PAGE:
Instead of granting parking variances to every developer, how about requiring developments that want parking variances to have “flex space,” which could be extra parking or visitor parking but could be repurposed into something else.

The space could be under the control of the strata council. If it was not needed for parking, it could be repurposed for whatever the strata decide.

Here are some top of mind suggestions:

  • A place for kids to play ball-hockey or basketball or a playground.
  • A place for (attractively faced) storage units (who doesn’t need more storage?)
  • A shared car depot.
  • Gardening Plots or other landscaping.
  • Pickle Ball Courts 😉

Some of these things would work only outside, but some could work in undercover parking.

Once an area is built, the space is gone and not returned. If residents need more parking than is allocated – they will have to find it on the nearby streets or the CN right of way. We are quickly running out of places to park near the more densely populated areas in town. If the flex space is available, the development will have fulfilled its role of providing adequate parking for its residents & their visitors. If the parking is not needed, the residents will have another way to enjoy their property.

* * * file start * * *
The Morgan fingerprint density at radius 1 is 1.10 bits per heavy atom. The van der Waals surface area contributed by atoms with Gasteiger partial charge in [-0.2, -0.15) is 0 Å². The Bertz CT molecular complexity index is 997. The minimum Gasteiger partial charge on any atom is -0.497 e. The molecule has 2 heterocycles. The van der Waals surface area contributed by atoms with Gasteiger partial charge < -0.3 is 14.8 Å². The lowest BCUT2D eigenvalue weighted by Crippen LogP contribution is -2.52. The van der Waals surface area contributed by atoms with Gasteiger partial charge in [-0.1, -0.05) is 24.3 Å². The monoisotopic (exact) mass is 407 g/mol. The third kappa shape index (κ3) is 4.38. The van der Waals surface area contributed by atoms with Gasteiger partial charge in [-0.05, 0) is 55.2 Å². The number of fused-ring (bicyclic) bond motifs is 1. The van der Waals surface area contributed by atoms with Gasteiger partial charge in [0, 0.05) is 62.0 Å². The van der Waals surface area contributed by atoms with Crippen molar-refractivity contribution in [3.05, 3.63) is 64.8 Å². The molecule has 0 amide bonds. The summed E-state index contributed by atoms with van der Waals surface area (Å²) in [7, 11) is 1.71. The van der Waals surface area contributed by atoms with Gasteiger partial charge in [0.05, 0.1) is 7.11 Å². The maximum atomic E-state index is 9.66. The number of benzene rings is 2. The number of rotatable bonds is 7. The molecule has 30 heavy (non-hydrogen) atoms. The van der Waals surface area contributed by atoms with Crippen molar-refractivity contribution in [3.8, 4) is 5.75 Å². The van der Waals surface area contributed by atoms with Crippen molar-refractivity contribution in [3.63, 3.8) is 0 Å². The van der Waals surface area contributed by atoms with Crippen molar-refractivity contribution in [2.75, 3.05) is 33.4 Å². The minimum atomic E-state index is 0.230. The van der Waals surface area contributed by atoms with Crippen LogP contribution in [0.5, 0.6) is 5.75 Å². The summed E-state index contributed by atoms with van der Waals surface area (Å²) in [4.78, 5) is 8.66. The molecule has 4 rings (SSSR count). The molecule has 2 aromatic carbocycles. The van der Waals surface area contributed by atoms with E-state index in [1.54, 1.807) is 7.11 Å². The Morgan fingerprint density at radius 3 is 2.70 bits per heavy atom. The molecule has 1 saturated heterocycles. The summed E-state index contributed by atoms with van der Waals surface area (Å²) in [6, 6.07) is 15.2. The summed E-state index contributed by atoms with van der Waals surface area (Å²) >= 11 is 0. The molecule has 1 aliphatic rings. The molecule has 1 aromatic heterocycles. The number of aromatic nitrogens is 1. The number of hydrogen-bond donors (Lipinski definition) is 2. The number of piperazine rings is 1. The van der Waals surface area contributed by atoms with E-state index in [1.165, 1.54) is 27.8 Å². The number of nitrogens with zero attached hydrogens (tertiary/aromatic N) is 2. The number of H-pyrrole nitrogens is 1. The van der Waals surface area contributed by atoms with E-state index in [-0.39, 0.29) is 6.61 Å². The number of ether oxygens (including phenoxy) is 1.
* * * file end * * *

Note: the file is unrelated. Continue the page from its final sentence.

The reality of Squamish is long commutes, sparse transit, bad weather, and busy schedules that affect parents who need to get various kids to various places at multiple times. Or adults who want to go and play in the trails and cliffs in their limited free time, living the car-free dream is not always convenient or realistic in our town.

Parking is interconnected. If fewer residential parking spaces are available, residents and visitors park elsewhere. Soon, parking for employees and customers or clients is filled up, and people stop visiting commercial areas because they cannot find parking.

Let’s keep our options open!

The Author

  • Gord Addison moved to Squamish to climb in 1996. Deeply interested in the intersection between public policy and community-building, Gord recognizes the practical tools Squamish can use to address its growing pains. Since 2005, he has worked in digital marking and on various communications projects and campaigns. In his spare time, you can find him cycling, running, and occasionally still climbing in Squamish. Authors opinions are their own. Not all authors or people associated with Squamish Forward endorse all of the opinions expressed here. But we all love the free flow of ideas and discussion that can lead to a better Squamish.


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